Bioaerosols and sick building syndrome: Particles, inflammation, and allergy

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Purpose of review: Sick building syndrome is a poorly understood condition that can be vexing to clinicians and public health investigators alike. Concerns about possible causes have recently shifted to bioaerosols, especially indoor mold contamination. Recently, controversy over the health effects of indoor bioaerosols has intensified in the media and in medical forums. Allergists and other clinicians are increasingly being asked to evaluate cases of sick building syndrome attributed to bioaerosol exposure. Although allergy may play a role, it is unlikely to fully explain the nonspecific symptoms of the condition. This review of recent literature will attempt to put into context the roles of allergy and nonallergic mechanisms in sick building syndrome. Recent findings: Epidemiological and toxicological studies have provided further evidence of a possible link between bioaerosol exposure and sick building syndrome, but continue to have methodological limitations. Cross-sectional studies of building occupants have found associations between bioaerosols and symptoms of the condition, but case definitions and exposure assessment remain problematic. Attempts to develop better exposure assessment and biomonitoring methods have made limited progress. Toxicological studies of inhalation of bioaerosols continue to indicate potential toxicity, but at doses that are not comparable to human exposures indoors. Summary: Epidemiological studies suggest an association between bioaerosols and sick building syndrome, and toxicological studies have provided some evidence supporting biological plausibility. However, the extent to which bioaerosol exposure may explain the nonspecific symptoms of the condition is unclear. Nonspecific inflammatory responses to bioaerosols, modified by psychosocial factors such as stress, may be a promising area for continued research.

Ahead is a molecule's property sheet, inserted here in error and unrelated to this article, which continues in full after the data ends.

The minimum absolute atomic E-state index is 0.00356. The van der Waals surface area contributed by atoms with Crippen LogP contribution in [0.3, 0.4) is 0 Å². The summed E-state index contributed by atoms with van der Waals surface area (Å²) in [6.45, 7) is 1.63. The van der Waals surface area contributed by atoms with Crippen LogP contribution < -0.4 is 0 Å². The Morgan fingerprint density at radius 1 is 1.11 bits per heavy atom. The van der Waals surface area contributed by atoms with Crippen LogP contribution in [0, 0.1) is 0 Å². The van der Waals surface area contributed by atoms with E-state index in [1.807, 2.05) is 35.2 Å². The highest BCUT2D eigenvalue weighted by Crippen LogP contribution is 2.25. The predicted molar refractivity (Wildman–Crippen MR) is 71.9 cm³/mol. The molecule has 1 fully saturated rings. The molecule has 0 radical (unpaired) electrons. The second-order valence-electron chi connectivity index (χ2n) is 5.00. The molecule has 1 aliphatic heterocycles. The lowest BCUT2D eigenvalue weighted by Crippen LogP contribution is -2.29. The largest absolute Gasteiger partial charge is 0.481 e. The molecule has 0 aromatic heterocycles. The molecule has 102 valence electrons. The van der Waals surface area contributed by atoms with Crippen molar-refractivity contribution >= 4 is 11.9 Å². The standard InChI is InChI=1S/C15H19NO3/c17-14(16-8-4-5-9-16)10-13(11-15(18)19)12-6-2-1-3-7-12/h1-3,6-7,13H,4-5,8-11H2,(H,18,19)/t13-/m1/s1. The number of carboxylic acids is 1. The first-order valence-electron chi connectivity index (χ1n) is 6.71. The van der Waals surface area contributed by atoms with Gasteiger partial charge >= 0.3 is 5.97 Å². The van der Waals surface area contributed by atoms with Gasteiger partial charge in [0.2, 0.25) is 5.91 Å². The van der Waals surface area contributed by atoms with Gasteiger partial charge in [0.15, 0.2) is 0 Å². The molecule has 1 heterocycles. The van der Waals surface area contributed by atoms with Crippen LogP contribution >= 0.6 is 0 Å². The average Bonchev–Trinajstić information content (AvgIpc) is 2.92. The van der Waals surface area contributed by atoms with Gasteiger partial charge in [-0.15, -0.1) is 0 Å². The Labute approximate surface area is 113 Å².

Original languageEnglish (US)
Pages (from-to)135-139
Number of pages5
JournalCurrent opinion in allergy and clinical immunology
Issue number2
StatePublished - Apr 2005

All Science Journal Classification (ASJC) codes

  • Immunology and Allergy
  • Immunology


  • Bioaerosols
  • Building-related illness
  • Inflammation
  • Sick building syndrome
  • Stress


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